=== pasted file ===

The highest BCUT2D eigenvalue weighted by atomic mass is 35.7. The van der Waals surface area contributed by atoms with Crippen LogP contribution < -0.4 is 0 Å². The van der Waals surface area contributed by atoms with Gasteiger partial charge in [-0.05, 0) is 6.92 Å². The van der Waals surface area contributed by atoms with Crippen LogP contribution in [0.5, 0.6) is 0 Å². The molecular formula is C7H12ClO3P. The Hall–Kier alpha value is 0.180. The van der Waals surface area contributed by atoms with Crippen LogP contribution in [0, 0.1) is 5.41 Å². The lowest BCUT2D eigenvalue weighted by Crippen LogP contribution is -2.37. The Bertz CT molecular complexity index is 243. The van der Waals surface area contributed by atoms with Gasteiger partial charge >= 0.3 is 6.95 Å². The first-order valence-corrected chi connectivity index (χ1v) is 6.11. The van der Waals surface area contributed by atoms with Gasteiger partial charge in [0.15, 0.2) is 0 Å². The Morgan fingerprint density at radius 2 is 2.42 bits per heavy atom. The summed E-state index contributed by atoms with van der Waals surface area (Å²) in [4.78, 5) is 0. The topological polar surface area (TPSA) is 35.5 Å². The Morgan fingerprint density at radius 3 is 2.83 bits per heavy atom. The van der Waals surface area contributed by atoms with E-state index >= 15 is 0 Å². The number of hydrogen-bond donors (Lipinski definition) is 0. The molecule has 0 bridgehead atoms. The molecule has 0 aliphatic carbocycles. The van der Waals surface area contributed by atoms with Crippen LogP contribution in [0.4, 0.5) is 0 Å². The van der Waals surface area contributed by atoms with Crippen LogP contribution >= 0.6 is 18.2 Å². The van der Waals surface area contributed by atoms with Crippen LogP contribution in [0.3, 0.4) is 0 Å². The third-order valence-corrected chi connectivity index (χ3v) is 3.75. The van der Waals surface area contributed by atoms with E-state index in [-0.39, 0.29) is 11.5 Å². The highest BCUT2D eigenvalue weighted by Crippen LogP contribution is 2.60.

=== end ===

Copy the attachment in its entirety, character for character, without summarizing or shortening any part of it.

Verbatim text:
The highest BCUT2D eigenvalue weighted by atomic mass is 35.7. The van der Waals surface area contributed by atoms with Crippen LogP contribution < -0.4 is 0 Å². The van der Waals surface area contributed by atoms with Gasteiger partial charge in [-0.05, 0) is 6.92 Å². The van der Waals surface area contributed by atoms with Crippen LogP contribution in [0.5, 0.6) is 0 Å². The molecular formula is C7H12ClO3P. The Hall–Kier alpha value is 0.180. The van der Waals surface area contributed by atoms with Crippen LogP contribution in [0, 0.1) is 5.41 Å². The lowest BCUT2D eigenvalue weighted by Crippen LogP contribution is -2.37. The Bertz CT molecular complexity index is 243. The van der Waals surface area contributed by atoms with Gasteiger partial charge >= 0.3 is 6.95 Å². The first-order valence-corrected chi connectivity index (χ1v) is 6.11. The van der Waals surface area contributed by atoms with Gasteiger partial charge in [0.15, 0.2) is 0 Å². The Morgan fingerprint density at radius 2 is 2.42 bits per heavy atom. The summed E-state index contributed by atoms with van der Waals surface area (Å²) in [4.78, 5) is 0. The topological polar surface area (TPSA) is 35.5 Å². The Morgan fingerprint density at radius 3 is 2.83 bits per heavy atom. The van der Waals surface area contributed by atoms with E-state index >= 15 is 0 Å². The number of hydrogen-bond donors (Lipinski definition) is 0. The molecule has 0 bridgehead atoms. The molecule has 0 aliphatic carbocycles. The van der Waals surface area contributed by atoms with Crippen LogP contribution in [0.4, 0.5) is 0 Å². The van der Waals surface area contributed by atoms with Crippen LogP contribution >= 0.6 is 18.2 Å². The van der Waals surface area contributed by atoms with Crippen LogP contribution in [0.3, 0.4) is 0 Å². The third-order valence-corrected chi connectivity index (χ3v) is 3.75. The van der Waals surface area contributed by atoms with E-state index in [-0.39, 0.29) is 11.5 Å². The highest BCUT2D eigenvalue weighted by Crippen LogP contribution is 2.60.